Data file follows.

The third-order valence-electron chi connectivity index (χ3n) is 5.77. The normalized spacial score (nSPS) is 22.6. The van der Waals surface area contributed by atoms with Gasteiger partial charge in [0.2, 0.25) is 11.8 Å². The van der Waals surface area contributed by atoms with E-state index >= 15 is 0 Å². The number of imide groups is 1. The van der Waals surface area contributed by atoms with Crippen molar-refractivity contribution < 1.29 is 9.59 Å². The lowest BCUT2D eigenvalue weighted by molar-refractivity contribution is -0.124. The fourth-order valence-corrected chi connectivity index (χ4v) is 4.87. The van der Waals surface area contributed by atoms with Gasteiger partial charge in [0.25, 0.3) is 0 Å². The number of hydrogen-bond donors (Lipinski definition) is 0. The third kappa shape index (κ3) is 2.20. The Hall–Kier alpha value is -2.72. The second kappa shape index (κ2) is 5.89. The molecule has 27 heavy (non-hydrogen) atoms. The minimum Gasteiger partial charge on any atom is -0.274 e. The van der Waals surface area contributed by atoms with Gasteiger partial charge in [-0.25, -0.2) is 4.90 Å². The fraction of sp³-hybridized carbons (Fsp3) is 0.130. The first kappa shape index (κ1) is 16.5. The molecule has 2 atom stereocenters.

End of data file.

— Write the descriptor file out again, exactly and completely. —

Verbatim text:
The third-order valence-electron chi connectivity index (χ3n) is 5.77. The normalized spacial score (nSPS) is 22.6. The van der Waals surface area contributed by atoms with Gasteiger partial charge in [0.2, 0.25) is 11.8 Å². The van der Waals surface area contributed by atoms with E-state index >= 15 is 0 Å². The number of imide groups is 1. The van der Waals surface area contributed by atoms with Crippen molar-refractivity contribution < 1.29 is 9.59 Å². The lowest BCUT2D eigenvalue weighted by molar-refractivity contribution is -0.124. The fourth-order valence-corrected chi connectivity index (χ4v) is 4.87. The van der Waals surface area contributed by atoms with Gasteiger partial charge in [0.25, 0.3) is 0 Å². The number of hydrogen-bond donors (Lipinski definition) is 0. The third kappa shape index (κ3) is 2.20. The Hall–Kier alpha value is -2.72. The second kappa shape index (κ2) is 5.89. The molecule has 27 heavy (non-hydrogen) atoms. The minimum Gasteiger partial charge on any atom is -0.274 e. The van der Waals surface area contributed by atoms with Gasteiger partial charge in [-0.25, -0.2) is 4.90 Å². The fraction of sp³-hybridized carbons (Fsp3) is 0.130. The first kappa shape index (κ1) is 16.5. The molecule has 2 atom stereocenters.